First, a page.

Using Material Flow Analysis to Illuminate Long-Term Waste Management Solutions in Oahu, Hawaii


Address correspondence to:
Marian R. Chertow
Yale School of Forestry & Environmental
195 Prospect Street
New Haven, CT 06511


Home to the capital city and nearly a million people, the island of Oahu in the state of Hawaii, USA, is highly dependent on external resources. Over the past decade, large-scale agricultural production has diminished dramatically, leaving the island greatly reliant on imports for food and most other basic goods. A strong tourism sector and high levels of affluence contribute to per capita municipal waste generation rates exceeding all other U.S. states. The only municipal landfill requires immediate expansion if it is to remain in operation, and it has proven extremely difficult to find additional disposal sites. An island-wide material flow analysis (MFA) was performed as an innovative means of considering issues of import, export, consumption, and substitution, resulting in long-term strategies for diminishing the generation of waste that could complement current local conservation and recycling efforts. The findings indicate several opportunities for using domestic waste resources to substitute for imports and simultaneously reduce waste generation, particularly for construction materials. Legislative constraints and possible changes in this regard are also considered. Although past efforts by both the city and state governments to encourage on-island recycling and reuse have not achieved set goals, the MFA results suggest numerous opportunities that could be pursued to increase material self-sufficiency and/or reduce waste disposal by several hundred thousand short tons, enhancing the long-term sustainability of the island.


The island of Oahu, home to the state capital of Honolulu, is the most populous and developed of the Hawaiian Islands, which lie isolated in the middle of the Pacific Ocean. Like most islands, Oahu is heavily dependent on flows of imports such as food, fuel, and manufactured goods to satisfy its modern physical resource needs. Industrial ecology as a field is dedicated to the study of how these and other resources flow through human and industrial systems with an eye toward conserving energy, water, and materials. Given the acute waste disposal problem on Oahu and a variety of near-term interventions being explored, it seemed prudent to investigate longer-term solutions for resource conservation and waste reduction. An island-wide material flow analysis (MFA) was performed as an innovative means of considering issues of import, export, consumption, and substitution, resulting in long-term strategies for diminishing the generation of waste that could complement current local conservation and recycling efforts.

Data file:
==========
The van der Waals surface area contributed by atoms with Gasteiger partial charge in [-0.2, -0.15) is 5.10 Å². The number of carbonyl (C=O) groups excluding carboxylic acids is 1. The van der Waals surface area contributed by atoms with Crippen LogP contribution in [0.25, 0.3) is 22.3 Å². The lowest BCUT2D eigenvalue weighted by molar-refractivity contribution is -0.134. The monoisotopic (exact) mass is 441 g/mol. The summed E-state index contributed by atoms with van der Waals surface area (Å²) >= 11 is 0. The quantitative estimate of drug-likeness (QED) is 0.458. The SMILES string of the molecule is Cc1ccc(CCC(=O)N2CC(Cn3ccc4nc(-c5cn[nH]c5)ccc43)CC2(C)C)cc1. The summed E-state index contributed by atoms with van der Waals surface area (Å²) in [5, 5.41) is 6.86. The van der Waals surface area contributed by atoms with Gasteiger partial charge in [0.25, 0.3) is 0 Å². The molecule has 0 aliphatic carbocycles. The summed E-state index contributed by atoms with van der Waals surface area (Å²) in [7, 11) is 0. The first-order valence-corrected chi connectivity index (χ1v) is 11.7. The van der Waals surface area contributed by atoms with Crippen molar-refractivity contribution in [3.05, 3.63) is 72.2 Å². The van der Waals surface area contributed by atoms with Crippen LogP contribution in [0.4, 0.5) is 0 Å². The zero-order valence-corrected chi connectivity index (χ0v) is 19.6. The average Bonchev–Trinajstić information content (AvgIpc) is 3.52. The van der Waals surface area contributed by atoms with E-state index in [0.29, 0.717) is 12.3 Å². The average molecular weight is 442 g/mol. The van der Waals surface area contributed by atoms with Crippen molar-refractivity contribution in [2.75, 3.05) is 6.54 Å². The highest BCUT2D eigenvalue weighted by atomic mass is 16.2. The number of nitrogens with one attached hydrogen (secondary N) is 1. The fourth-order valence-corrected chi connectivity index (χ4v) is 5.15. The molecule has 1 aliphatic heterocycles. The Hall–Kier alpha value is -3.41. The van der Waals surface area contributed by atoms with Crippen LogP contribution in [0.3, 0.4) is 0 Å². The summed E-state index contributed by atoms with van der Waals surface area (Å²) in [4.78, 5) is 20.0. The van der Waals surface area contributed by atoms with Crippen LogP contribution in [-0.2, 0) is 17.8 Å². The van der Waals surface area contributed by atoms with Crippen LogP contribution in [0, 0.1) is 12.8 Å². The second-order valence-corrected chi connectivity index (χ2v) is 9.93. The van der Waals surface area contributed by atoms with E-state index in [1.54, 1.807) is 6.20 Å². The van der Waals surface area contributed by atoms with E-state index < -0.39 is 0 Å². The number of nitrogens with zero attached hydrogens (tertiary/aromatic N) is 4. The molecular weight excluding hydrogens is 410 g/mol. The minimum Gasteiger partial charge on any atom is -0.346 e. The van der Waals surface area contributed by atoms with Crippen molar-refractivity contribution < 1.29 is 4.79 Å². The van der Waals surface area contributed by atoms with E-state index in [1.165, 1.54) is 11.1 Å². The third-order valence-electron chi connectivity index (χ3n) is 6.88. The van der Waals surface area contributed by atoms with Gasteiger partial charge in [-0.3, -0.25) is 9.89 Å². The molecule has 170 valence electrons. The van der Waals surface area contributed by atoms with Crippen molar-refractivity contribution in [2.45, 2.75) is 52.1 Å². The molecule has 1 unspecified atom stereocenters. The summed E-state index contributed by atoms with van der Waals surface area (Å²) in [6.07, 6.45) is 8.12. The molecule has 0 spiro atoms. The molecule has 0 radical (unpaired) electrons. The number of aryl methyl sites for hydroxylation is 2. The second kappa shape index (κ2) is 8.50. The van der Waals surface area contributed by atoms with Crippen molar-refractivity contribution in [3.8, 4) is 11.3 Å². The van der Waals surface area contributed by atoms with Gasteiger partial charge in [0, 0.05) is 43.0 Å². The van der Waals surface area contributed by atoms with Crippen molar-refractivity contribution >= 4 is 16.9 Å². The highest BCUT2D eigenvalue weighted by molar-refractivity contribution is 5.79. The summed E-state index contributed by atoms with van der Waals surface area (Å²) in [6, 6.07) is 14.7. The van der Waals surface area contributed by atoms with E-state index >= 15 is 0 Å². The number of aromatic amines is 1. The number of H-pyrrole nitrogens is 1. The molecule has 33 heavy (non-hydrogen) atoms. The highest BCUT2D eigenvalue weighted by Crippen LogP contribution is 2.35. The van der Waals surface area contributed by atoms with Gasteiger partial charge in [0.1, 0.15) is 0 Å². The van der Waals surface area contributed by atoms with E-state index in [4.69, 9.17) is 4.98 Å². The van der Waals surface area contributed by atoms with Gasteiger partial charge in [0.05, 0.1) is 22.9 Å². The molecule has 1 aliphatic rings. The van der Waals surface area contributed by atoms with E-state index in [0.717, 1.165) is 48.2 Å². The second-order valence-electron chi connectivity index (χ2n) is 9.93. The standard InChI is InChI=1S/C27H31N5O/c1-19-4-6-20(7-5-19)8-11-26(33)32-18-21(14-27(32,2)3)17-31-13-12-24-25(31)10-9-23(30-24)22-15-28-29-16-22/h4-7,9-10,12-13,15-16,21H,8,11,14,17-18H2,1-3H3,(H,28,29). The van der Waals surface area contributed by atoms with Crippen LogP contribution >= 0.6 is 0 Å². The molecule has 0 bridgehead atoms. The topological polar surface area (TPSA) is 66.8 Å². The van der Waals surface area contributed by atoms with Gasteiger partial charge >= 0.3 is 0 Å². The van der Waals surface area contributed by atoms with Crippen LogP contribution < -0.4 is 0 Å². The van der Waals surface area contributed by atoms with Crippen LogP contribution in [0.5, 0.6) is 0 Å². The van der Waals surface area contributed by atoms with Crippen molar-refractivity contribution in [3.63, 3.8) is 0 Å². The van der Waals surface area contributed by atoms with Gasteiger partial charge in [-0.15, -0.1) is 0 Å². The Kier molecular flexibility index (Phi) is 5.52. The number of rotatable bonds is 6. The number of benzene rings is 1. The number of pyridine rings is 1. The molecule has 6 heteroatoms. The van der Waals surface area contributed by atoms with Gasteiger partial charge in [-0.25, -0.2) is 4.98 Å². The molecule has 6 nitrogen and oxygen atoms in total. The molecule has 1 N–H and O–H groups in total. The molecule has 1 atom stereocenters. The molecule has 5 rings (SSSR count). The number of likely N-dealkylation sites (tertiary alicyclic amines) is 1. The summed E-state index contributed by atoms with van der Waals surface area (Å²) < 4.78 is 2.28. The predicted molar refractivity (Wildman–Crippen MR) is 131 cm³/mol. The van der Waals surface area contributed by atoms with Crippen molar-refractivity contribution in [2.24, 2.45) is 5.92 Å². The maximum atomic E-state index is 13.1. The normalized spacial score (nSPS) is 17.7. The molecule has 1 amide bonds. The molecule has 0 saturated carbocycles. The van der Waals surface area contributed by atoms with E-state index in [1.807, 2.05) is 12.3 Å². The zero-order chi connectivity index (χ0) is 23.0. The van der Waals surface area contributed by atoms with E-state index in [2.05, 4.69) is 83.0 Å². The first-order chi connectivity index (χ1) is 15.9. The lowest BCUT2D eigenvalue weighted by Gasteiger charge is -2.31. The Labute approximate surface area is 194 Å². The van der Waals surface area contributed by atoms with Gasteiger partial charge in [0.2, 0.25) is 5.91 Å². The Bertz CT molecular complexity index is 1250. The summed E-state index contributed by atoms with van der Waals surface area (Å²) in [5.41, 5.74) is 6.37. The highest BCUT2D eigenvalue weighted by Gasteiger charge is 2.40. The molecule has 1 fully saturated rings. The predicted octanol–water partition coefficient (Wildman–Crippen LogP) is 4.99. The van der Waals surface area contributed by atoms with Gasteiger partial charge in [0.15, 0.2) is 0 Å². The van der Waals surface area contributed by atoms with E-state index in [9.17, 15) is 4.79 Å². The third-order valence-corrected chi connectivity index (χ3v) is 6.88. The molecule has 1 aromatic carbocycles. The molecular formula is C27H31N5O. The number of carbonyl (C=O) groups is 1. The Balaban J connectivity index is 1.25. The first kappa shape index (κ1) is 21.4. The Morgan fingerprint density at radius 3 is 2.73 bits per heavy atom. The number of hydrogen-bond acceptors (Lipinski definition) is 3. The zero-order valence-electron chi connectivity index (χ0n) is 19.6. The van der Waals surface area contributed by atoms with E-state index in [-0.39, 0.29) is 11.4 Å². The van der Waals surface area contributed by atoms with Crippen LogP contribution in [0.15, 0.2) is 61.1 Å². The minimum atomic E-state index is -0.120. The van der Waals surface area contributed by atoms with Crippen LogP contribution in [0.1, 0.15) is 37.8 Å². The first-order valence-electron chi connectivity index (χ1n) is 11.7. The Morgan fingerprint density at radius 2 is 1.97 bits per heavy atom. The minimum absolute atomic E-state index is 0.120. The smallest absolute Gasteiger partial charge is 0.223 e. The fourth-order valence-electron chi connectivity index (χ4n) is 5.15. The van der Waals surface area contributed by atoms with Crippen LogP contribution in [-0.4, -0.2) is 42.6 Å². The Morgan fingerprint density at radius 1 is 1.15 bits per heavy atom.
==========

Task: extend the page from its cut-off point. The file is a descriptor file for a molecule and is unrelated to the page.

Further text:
Many islands face physical material availability constraints, and these are exacerbated by the quantity and diversity of consumption present in the modern world. Oahu's economy, like that of the entire state, has progressed through a series of social and economic phases. Prior to significant outside influence, Oahu maintained a sophisticated agricultural economy that supported several hundred thousand native inhabitants (Stannard 1989). The islands were politically and economically divided into wedge-shaped areas called ahupua’a, which ran from the mountains to the sea along natural watershed boundaries. Within these boundaries, Hawaiians set up complementary farms of crops (mostly taro and banana) and aquaculture that used the slope of the land to emphasize water and nutrient cascading.